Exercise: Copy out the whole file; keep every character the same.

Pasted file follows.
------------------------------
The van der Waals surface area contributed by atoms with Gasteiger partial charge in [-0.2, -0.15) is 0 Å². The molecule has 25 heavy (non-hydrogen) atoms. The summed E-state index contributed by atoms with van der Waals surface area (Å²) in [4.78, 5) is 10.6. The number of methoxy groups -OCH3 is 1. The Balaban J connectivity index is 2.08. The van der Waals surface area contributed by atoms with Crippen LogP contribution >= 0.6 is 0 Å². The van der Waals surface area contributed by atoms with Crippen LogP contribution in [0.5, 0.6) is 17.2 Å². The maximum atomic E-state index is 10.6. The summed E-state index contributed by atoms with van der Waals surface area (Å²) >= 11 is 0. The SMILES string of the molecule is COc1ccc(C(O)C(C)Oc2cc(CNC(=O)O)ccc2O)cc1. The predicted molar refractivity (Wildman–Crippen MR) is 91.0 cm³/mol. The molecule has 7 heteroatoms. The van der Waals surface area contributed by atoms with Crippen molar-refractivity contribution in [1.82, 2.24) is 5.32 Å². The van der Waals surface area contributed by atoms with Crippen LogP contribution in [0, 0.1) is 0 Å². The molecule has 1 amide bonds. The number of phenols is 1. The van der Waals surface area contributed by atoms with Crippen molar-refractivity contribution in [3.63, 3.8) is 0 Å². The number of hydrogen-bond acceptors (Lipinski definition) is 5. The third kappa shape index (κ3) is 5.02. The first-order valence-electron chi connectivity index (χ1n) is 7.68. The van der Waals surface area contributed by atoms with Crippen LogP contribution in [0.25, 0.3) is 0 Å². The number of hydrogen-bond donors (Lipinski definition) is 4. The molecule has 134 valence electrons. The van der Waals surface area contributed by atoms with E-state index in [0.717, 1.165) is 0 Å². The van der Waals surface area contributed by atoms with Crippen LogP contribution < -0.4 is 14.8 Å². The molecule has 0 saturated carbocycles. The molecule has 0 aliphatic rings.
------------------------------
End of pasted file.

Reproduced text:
The van der Waals surface area contributed by atoms with Gasteiger partial charge in [-0.2, -0.15) is 0 Å². The molecule has 25 heavy (non-hydrogen) atoms. The summed E-state index contributed by atoms with van der Waals surface area (Å²) in [4.78, 5) is 10.6. The number of methoxy groups -OCH3 is 1. The Balaban J connectivity index is 2.08. The van der Waals surface area contributed by atoms with Crippen LogP contribution >= 0.6 is 0 Å². The van der Waals surface area contributed by atoms with Crippen LogP contribution in [0.5, 0.6) is 17.2 Å². The maximum atomic E-state index is 10.6. The summed E-state index contributed by atoms with van der Waals surface area (Å²) >= 11 is 0. The SMILES string of the molecule is COc1ccc(C(O)C(C)Oc2cc(CNC(=O)O)ccc2O)cc1. The predicted molar refractivity (Wildman–Crippen MR) is 91.0 cm³/mol. The molecule has 7 heteroatoms. The van der Waals surface area contributed by atoms with Crippen molar-refractivity contribution in [1.82, 2.24) is 5.32 Å². The van der Waals surface area contributed by atoms with Crippen LogP contribution in [0, 0.1) is 0 Å². The molecule has 1 amide bonds. The number of phenols is 1. The van der Waals surface area contributed by atoms with Crippen molar-refractivity contribution in [3.63, 3.8) is 0 Å². The number of hydrogen-bond acceptors (Lipinski definition) is 5. The third kappa shape index (κ3) is 5.02. The first-order valence-electron chi connectivity index (χ1n) is 7.68. The van der Waals surface area contributed by atoms with Crippen LogP contribution in [0.25, 0.3) is 0 Å². The number of hydrogen-bond donors (Lipinski definition) is 4. The molecule has 134 valence electrons. The van der Waals surface area contributed by atoms with E-state index in [0.717, 1.165) is 0 Å². The van der Waals surface area contributed by atoms with Crippen LogP contribution < -0.4 is 14.8 Å². The molecule has 0 saturated carbocycles. The molecule has 0 aliphatic rings.